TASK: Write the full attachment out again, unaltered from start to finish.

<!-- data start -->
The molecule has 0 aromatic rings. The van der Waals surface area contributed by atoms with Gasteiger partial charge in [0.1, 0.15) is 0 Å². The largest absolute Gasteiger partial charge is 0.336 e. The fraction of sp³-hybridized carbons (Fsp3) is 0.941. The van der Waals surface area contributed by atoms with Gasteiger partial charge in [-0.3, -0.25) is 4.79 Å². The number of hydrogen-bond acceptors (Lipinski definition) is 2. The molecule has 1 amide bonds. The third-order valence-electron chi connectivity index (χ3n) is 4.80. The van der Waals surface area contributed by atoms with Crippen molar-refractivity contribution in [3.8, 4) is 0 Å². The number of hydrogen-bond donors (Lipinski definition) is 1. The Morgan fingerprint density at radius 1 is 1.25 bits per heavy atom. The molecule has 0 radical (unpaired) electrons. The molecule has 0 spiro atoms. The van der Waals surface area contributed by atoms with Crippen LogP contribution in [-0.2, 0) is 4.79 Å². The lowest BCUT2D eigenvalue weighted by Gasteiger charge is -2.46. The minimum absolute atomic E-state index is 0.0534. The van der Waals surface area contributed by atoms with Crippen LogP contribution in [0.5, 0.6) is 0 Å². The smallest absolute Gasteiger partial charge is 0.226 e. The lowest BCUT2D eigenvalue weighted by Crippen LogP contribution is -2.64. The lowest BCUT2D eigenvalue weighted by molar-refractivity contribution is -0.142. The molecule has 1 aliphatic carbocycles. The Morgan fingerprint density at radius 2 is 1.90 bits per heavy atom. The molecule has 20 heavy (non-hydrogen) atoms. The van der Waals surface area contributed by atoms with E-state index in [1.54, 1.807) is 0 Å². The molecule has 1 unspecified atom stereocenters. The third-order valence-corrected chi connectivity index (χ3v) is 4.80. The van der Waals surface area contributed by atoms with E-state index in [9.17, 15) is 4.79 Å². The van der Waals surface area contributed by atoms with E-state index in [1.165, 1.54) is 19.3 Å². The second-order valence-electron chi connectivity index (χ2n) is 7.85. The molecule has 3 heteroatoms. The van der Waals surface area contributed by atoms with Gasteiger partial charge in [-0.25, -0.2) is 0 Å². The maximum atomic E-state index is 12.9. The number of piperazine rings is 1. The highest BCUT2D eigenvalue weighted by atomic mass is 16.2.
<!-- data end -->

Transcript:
The molecule has 0 aromatic rings. The van der Waals surface area contributed by atoms with Gasteiger partial charge in [0.1, 0.15) is 0 Å². The largest absolute Gasteiger partial charge is 0.336 e. The fraction of sp³-hybridized carbons (Fsp3) is 0.941. The van der Waals surface area contributed by atoms with Gasteiger partial charge in [-0.3, -0.25) is 4.79 Å². The number of hydrogen-bond acceptors (Lipinski definition) is 2. The molecule has 1 amide bonds. The third-order valence-electron chi connectivity index (χ3n) is 4.80. The van der Waals surface area contributed by atoms with Crippen molar-refractivity contribution in [3.8, 4) is 0 Å². The number of hydrogen-bond donors (Lipinski definition) is 1. The Morgan fingerprint density at radius 1 is 1.25 bits per heavy atom. The molecule has 0 radical (unpaired) electrons. The molecule has 0 spiro atoms. The van der Waals surface area contributed by atoms with Crippen LogP contribution in [-0.2, 0) is 4.79 Å². The lowest BCUT2D eigenvalue weighted by Gasteiger charge is -2.46. The minimum absolute atomic E-state index is 0.0534. The van der Waals surface area contributed by atoms with Crippen LogP contribution in [0.5, 0.6) is 0 Å². The smallest absolute Gasteiger partial charge is 0.226 e. The lowest BCUT2D eigenvalue weighted by Crippen LogP contribution is -2.64. The lowest BCUT2D eigenvalue weighted by molar-refractivity contribution is -0.142. The molecule has 1 aliphatic carbocycles. The Morgan fingerprint density at radius 2 is 1.90 bits per heavy atom. The molecule has 20 heavy (non-hydrogen) atoms. The van der Waals surface area contributed by atoms with E-state index in [1.54, 1.807) is 0 Å². The molecule has 1 unspecified atom stereocenters. The third-order valence-corrected chi connectivity index (χ3v) is 4.80. The van der Waals surface area contributed by atoms with E-state index in [9.17, 15) is 4.79 Å². The van der Waals surface area contributed by atoms with E-state index in [1.165, 1.54) is 19.3 Å². The second-order valence-electron chi connectivity index (χ2n) is 7.85. The molecule has 3 heteroatoms. The van der Waals surface area contributed by atoms with Gasteiger partial charge in [-0.25, -0.2) is 0 Å². The maximum atomic E-state index is 12.9. The number of piperazine rings is 1. The highest BCUT2D eigenvalue weighted by atomic mass is 16.2.